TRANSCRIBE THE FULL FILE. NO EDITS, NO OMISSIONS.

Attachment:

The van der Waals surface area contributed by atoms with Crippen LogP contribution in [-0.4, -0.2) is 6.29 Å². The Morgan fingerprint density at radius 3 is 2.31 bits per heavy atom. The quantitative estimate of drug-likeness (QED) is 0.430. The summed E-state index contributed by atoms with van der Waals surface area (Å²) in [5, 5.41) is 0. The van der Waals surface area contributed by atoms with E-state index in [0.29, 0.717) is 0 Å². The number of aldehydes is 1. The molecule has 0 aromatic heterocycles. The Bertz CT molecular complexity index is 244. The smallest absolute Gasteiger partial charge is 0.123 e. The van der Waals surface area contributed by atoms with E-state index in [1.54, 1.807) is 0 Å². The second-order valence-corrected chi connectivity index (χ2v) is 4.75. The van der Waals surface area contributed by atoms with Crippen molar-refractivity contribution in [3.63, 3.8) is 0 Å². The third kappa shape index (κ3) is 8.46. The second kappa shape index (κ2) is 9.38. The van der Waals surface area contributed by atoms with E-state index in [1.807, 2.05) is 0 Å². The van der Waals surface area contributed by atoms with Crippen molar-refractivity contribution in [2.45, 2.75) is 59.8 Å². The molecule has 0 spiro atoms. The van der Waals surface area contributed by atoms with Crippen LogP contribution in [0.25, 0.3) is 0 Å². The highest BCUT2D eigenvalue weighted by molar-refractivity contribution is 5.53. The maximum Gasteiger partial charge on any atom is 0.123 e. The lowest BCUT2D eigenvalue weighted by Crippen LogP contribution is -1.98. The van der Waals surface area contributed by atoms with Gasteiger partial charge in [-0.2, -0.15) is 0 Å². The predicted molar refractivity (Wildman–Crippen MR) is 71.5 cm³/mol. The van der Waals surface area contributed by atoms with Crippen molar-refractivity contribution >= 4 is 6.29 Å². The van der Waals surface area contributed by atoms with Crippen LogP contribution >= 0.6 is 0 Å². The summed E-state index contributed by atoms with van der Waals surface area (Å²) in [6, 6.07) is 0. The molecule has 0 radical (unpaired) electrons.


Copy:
The van der Waals surface area contributed by atoms with Crippen LogP contribution in [-0.4, -0.2) is 6.29 Å². The Morgan fingerprint density at radius 3 is 2.31 bits per heavy atom. The quantitative estimate of drug-likeness (QED) is 0.430. The summed E-state index contributed by atoms with van der Waals surface area (Å²) in [5, 5.41) is 0. The van der Waals surface area contributed by atoms with E-state index in [0.29, 0.717) is 0 Å². The number of aldehydes is 1. The molecule has 0 aromatic heterocycles. The Bertz CT molecular complexity index is 244. The smallest absolute Gasteiger partial charge is 0.123 e. The van der Waals surface area contributed by atoms with E-state index in [1.54, 1.807) is 0 Å². The second-order valence-corrected chi connectivity index (χ2v) is 4.75. The van der Waals surface area contributed by atoms with Crippen molar-refractivity contribution in [3.63, 3.8) is 0 Å². The third kappa shape index (κ3) is 8.46. The second kappa shape index (κ2) is 9.38. The van der Waals surface area contributed by atoms with E-state index in [1.807, 2.05) is 0 Å². The van der Waals surface area contributed by atoms with Crippen molar-refractivity contribution in [2.45, 2.75) is 59.8 Å². The molecule has 0 spiro atoms. The van der Waals surface area contributed by atoms with Crippen LogP contribution in [0.25, 0.3) is 0 Å². The highest BCUT2D eigenvalue weighted by molar-refractivity contribution is 5.53. The maximum Gasteiger partial charge on any atom is 0.123 e. The lowest BCUT2D eigenvalue weighted by Crippen LogP contribution is -1.98. The van der Waals surface area contributed by atoms with Gasteiger partial charge in [-0.2, -0.15) is 0 Å². The predicted molar refractivity (Wildman–Crippen MR) is 71.5 cm³/mol. The van der Waals surface area contributed by atoms with Crippen molar-refractivity contribution >= 4 is 6.29 Å². The van der Waals surface area contributed by atoms with Crippen LogP contribution >= 0.6 is 0 Å². The summed E-state index contributed by atoms with van der Waals surface area (Å²) in [6, 6.07) is 0. The molecule has 0 radical (unpaired) electrons.